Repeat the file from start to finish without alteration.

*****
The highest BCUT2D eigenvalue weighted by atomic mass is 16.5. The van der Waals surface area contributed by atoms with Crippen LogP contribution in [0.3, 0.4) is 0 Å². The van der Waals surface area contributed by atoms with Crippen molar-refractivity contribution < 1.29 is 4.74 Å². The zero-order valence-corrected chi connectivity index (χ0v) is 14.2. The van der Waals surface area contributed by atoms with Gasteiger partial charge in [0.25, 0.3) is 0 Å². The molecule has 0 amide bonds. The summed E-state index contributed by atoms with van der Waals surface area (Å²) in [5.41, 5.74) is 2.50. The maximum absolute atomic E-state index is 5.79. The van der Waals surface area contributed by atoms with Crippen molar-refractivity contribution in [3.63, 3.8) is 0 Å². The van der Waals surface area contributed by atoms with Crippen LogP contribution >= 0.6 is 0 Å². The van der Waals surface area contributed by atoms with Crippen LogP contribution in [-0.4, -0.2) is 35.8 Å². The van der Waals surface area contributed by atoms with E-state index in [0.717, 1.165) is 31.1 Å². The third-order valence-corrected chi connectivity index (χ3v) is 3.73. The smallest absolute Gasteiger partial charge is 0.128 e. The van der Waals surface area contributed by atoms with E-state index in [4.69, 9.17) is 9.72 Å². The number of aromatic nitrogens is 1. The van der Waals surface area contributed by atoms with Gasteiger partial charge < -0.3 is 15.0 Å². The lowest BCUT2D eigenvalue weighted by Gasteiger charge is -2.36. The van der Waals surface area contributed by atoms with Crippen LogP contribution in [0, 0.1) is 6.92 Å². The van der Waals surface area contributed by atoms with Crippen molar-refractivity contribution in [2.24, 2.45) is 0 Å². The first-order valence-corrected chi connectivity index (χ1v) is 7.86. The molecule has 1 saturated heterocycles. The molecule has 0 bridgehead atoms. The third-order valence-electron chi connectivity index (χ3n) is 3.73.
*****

The highest BCUT2D eigenvalue weighted by atomic mass is 16.5. The van der Waals surface area contributed by atoms with Crippen LogP contribution in [0.3, 0.4) is 0 Å². The van der Waals surface area contributed by atoms with Crippen molar-refractivity contribution < 1.29 is 4.74 Å². The zero-order valence-corrected chi connectivity index (χ0v) is 14.2. The van der Waals surface area contributed by atoms with Gasteiger partial charge in [0.25, 0.3) is 0 Å². The molecule has 0 amide bonds. The summed E-state index contributed by atoms with van der Waals surface area (Å²) in [5.41, 5.74) is 2.50. The maximum absolute atomic E-state index is 5.79. The van der Waals surface area contributed by atoms with Crippen molar-refractivity contribution in [3.63, 3.8) is 0 Å². The van der Waals surface area contributed by atoms with Crippen LogP contribution >= 0.6 is 0 Å². The van der Waals surface area contributed by atoms with Crippen LogP contribution in [-0.4, -0.2) is 35.8 Å². The van der Waals surface area contributed by atoms with E-state index in [0.717, 1.165) is 31.1 Å². The third-order valence-corrected chi connectivity index (χ3v) is 3.73. The smallest absolute Gasteiger partial charge is 0.128 e. The van der Waals surface area contributed by atoms with E-state index in [4.69, 9.17) is 9.72 Å². The number of aromatic nitrogens is 1. The van der Waals surface area contributed by atoms with Gasteiger partial charge < -0.3 is 15.0 Å². The lowest BCUT2D eigenvalue weighted by Gasteiger charge is -2.36. The van der Waals surface area contributed by atoms with Crippen LogP contribution in [0, 0.1) is 6.92 Å². The van der Waals surface area contributed by atoms with Crippen molar-refractivity contribution in [2.24, 2.45) is 0 Å². The first-order valence-corrected chi connectivity index (χ1v) is 7.86. The molecule has 1 saturated heterocycles. The molecule has 0 bridgehead atoms. The third-order valence-electron chi connectivity index (χ3n) is 3.73.